The world can be an overwhelming place. While many of the artists we talk to use their music as a creative way to tackle the social and political issues that plague our ‘interesting’ times, others see their work as pure catharsis, something that takes us away from such concerns. Into this second category comes Girl Sweat, a one-man riot of energy and noise who is at the centre of Leeds’ burgeoning underground scene. But when we spoke to Sweat recently, we discovered that perhaps the cathartic is the political after all…
Described as an “ever-changing/expanding/decreasing project… with the running theme of making simple music to bring unlimited joy and catharsis”, Girl Sweat is only the first of his musical personae. When combined with a shifting cast of around a dozen others, Girl Sweat becomes part of Girl Sweat Pleasure Temple Ritual Band, “a conduit created in order to fulfil creative ideas I couldn’t achieve without having an additional 24 limbs and one extra mouth.”
Girl Sweat Pleasure Temple Ritual Band, is the body to Girl Sweat’s brains, a way to play intensely cathartic and ridiculously loud music with a group of like-minded people that gets closer to the purity of religious and spiritual music than he can just by himself: “Rituals are very powerful parts of the human psyche which have been mostly forgotten (and crippled by organised corporate religion) so The Pleasure Temple Ritual Band are a fun way to connect with that. The more earnestly cult the band gets, the better the band is.”
Expanding his repertoire even further, Sweat has recently joined forces with fellow Loiners Cattle to release the split LP Live at Assembly House. Cattle bassist Tom runs the studio through which the Pleasure Temple’s debut was recorded – in a Unitarian church, no less, which goes some way to explaining why the live album came out of an art exhibition space rather than a more conventional music venue: “It’s just one big tall square concrete room, so we set the bands up in a circle so the audience could go all around us.”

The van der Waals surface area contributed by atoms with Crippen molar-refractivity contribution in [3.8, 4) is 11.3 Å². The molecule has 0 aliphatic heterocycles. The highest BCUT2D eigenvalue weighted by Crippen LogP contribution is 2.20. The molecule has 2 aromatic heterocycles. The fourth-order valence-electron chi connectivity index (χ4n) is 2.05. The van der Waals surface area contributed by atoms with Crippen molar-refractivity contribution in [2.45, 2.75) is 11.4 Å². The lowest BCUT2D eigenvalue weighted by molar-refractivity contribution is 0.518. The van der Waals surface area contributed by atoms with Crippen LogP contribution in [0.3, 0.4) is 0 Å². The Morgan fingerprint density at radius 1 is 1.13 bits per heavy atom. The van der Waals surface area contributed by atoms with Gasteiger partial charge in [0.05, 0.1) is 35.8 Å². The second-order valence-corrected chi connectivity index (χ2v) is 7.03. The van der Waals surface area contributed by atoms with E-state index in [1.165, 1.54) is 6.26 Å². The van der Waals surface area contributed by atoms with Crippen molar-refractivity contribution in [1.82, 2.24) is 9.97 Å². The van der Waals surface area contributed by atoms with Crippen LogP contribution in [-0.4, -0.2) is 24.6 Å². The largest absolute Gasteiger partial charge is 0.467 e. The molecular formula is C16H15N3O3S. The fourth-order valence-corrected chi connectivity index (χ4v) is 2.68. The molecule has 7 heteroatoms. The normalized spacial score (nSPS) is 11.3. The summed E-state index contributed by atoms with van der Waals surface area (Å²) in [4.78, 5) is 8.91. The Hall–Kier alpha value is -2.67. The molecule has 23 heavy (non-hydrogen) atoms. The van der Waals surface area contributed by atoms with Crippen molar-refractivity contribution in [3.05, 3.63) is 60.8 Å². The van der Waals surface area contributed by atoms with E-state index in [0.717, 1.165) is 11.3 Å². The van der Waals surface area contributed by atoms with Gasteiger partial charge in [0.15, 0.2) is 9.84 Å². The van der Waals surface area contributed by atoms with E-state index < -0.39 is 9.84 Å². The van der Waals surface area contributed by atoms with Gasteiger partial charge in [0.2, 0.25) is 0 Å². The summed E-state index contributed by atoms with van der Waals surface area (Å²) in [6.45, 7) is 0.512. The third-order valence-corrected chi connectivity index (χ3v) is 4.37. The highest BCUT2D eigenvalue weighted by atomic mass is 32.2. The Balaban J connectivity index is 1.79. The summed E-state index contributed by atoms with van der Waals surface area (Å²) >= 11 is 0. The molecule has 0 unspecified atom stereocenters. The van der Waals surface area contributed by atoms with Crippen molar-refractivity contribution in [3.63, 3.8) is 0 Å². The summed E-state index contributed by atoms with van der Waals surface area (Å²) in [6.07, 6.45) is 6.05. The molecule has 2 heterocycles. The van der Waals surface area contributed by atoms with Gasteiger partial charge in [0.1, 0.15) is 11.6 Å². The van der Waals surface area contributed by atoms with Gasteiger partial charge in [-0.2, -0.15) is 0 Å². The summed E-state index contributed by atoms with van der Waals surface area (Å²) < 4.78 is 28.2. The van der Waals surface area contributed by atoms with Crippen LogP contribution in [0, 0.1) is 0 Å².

With unusual venues, there’s always the danger that the quality of the sound is going to be affected but the album sounds suitably “huge”: “The way great walls of noise segue into Cattle’s amazingly singular drum and bass interlocking riffage – the singer Chris never even practised with us! He just shot that all out on the night. The bit at the start where the drones stop and he screams, I get chills every time. He’s an animal!”
Live at Assembly House is a Leeds record through and through – they even got friends to die cut the outer sleeves while local business Discordant Sun printed the inners – and Sweat agrees that their scene is booming: “It’s such a compact and busy town with a large influx of people coming from all over the country to live there, so you get a really diverse range of people. Cattle and I are both part of a practice space called Chunk, which is an amazing spot with about 40 other musicians playing and putting on shows, but there are tonnes of other great DIY venues… It’s probably one of the most fertile scenes in the UK.”
While Sweat says it would be “disingenuous” to claim his music is political, he points out that we are all political in the decisions that we make: “I make these decisions regarding where I play, the people I work with and try to engage with. The most explicit ‘political’ message you could glean from my music is I truly believe that everyone has the ability to make enjoyable music. I run experimental workshops where I encourage people who have no musical experience to join in order to help them understand there isn’t this upper echelon of ‘talented’ people (often aided by their access to money, class, gender, race) who can make ‘good’ music. Minimalist and experimental music is a more democratic form of music that people can take great joy in making.” By working so closely with the local scene, Sweat arguably has a greater social impact than many of the more directly political acts out there.
I’ll leave the last words to the man himself: “Acid Cannibals are the best. Jellyskin are great. Free Love are untouchable. Dead Otter rule. Soft Issues are ridic. Take more cold showers. Make some loud noises and really scream about it. Do it. Be it. Sweat. Again. Vive Evariste.”